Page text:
Easily Cracked: Scientific Instruments in States of Disrepair

Isis 102:706-717 (2011)

Simon Schaffer
Cambridge University
There has been much scholarly attention to definitions of the term “scientific instrument.” Rather more mundane work by makers, curators, and users is devoted to instruments' maintenance and repair. A familiar argument holds that when a tool breaks, its character and recalcitrance become evident. Much can be gained from historical study of instruments' breakages, defects, and recuperation. Maintenance and repair technologies have been a vital aspect of relations between makers and other users. Their history illuminates systems of instruction, support, and abuse. These systems were, for example, evident in the development of astronomical instruments around 1800 within and beyond the European sphere. Episodes from that milieu are used to explore how instrument users sought autonomy, how instruments' mutable character was defined, and how judgments of instruments' failure or success were ever secured
Keywords No keywords specified (fix it)
Categories (categorize this paper)
DOI 10.1086/663608
Edit this record
Mark as duplicate
Export citation
Find it on Scholar
Request removal from index
Revision history

Download options

Our Archive

Upload a copy of this paper     Check publisher's policy     Papers currently archived: 46,425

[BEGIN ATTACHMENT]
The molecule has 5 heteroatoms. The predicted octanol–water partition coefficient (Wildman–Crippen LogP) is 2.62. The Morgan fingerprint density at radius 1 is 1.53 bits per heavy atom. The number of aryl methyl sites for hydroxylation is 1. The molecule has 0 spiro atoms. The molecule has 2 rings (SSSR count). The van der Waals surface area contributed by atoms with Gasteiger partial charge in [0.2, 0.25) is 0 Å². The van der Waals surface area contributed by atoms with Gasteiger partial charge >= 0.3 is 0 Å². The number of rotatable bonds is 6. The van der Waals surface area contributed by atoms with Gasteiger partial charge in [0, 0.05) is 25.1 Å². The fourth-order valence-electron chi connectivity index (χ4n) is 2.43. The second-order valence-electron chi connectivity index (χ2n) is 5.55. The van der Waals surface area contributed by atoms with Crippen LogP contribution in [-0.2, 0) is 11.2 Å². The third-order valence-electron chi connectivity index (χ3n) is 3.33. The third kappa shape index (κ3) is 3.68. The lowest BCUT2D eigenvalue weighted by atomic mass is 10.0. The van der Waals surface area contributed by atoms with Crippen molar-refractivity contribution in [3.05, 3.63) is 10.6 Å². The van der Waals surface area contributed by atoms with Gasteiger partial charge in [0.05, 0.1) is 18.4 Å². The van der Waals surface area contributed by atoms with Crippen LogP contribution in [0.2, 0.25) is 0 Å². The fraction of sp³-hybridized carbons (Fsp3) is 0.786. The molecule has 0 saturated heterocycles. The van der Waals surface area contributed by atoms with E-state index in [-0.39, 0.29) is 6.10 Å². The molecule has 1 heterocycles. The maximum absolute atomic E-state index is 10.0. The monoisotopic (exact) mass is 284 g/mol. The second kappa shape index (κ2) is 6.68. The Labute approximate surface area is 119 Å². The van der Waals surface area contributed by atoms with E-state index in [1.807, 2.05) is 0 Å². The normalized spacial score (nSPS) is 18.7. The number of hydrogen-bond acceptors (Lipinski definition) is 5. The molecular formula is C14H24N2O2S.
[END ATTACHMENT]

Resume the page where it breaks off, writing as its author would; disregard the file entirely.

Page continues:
External links

Setup an account with your affiliations in order to access resources via your University's proxy server
Configure custom proxy (use this if your affiliation does not provide a proxy)
Through your library

References found in this work BETA

No references found.

Add more references

Citations of this work BETA

Reflections on the Preservation of Recent Scientific Heritage in Dispersed University Collections.Nicholas Jardine - 2013 - Studies in History and Philosophy of Science Part A 44 (4):735-743.
How to Make a University History of Science Museum: Lessons From Leeds.Claire L. Jones - 2013 - Studies in History and Philosophy of Science Part A 44 (4):716-724.
Recycling in Early Modern Science.Simon Werrett - 2013 - British Journal for the History of Science 46 (4):627-646.

Add more citations

Similar books and articles

Apparatus and Experimentation Revisited.Trevor H. Levere - 2010 - Spontaneous Generations 4 (1):148-154.
Knowing and Doing in the Sixteenth Century: What Were Instruments For?Jim Bennett - 2003 - British Journal for the History of Science 36 (2):129-150.
The Reliability of an Instrument.Marcel Boumans - 2004 - Social Epistemology 18 (2 & 3):215 – 246.
Extended Thing Knowledge.Mathieu Charbonneau - 2010 - Spontaneous Generations 4 (1):116-128.


Added to PP index

Total views
10 ( #776,359 of 2,286,378 )

Recent downloads (6 months)
3 ( #417,385 of 2,286,378 )

How can I increase my downloads?


My notes

Sign in to use this feature